The warm flavors of Middle Eastern spices are well worth learning about, and including in your cooking.
Spices have of course been used for culinary, and medicinal purposes for centuries.
So important in fact, the ancient Egyptians even used spices in the mummification process.
The Middle East became a big hub for spices given the Silk Road trading route passed through its center.
The oldest known spice is cinnamon, used often in Middle Eastern cuisine, commonly blended with cumin, coriander and pepper.
Aleppo in Arabic is Halab, and so this pepper is also known as Halaby pepper, or Aleppo pepper.
It is a burgundy chile and a type of Capsicum annuum, it is about half as hot as other pepper flakes.
USED IN: Meat dishes.
Baharat simply means spices in Arabic. This is not one spice, but a blend that will vary slightly depending where you are in the Middle East.
Cardamom has a very pleasant, warm, almost minty flavor that is most often used by grinding the seeds.
Chewing on the whole pod acts as a mouthwash, cleansing the breath.
USED IN: Arabic coffee, and many different types of dishes, usually as part of several spices.
Aside from the many health benefits, cinnamon is widely used in Middle Eastern food for its sweet and aromatic properties.
It comes from the inner bark of a tree and is indigenous to India, Sri Lanka, and Bangladesh and known as ‘true cinnamon’.
USED IN: It is included in many dishes, freshly ground, or as whole sticks to flavor broths. several spices.
It has a flavor of pine and cedar, and is sun dried to produce small hard bits of resin that are then ground up.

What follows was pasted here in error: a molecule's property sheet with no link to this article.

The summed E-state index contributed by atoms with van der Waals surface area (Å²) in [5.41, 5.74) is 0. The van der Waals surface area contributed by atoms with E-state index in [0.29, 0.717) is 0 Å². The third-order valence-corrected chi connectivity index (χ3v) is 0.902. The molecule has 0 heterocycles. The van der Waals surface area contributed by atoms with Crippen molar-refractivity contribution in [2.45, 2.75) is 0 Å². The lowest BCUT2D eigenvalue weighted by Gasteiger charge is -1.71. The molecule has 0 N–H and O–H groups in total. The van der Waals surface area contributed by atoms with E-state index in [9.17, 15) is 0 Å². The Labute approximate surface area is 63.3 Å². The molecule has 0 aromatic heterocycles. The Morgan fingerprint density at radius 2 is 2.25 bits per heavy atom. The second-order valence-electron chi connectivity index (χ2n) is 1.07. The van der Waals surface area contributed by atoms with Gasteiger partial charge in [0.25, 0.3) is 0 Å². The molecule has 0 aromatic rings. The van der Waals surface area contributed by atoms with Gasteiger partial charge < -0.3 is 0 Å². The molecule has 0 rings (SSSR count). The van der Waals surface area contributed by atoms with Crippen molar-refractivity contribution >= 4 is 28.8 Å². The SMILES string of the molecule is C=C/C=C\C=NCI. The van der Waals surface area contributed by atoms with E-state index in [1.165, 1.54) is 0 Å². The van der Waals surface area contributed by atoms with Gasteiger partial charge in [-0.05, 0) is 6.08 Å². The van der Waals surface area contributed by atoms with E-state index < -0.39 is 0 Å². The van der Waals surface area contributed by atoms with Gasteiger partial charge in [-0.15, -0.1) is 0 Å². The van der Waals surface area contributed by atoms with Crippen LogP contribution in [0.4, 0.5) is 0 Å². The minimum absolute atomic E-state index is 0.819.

USED IN: Breads and desserts.
The Nigella Seed has a bitter and peppery taste, and in the Middle East is used in cooking, bread and cheese making, as well as taken directly in the form of a ground up seed paste for medicinal purposes.
It has many purported health benefits such as reducing inflammation, and controls bacteria and parasites in the gut.
Ras El Hanout
This is a blend of spices that translates as the ‘best the shop has to offer’. In the old days this sometimes meant a mixture made up of as many as 50 spices. Today it is more in the range of nine spices.
USED IN: Meat or vegetables dishes from North Africa.
Shown to reduce bloating, heartburn, loss of appetite, and even diarrhoea it is the go to tea drink in the Arab world. It has a strong flavor with eucalyptus and citrus notes.
USED IN: Bean dishes, along with rice and salads.
It is used as a way to give food a yellow/orange color. The taste is strong and somewhat pungent, with somewhat of a bitter aftertaste.
USED IN: Vegetable and rice dishes, along with smoothies.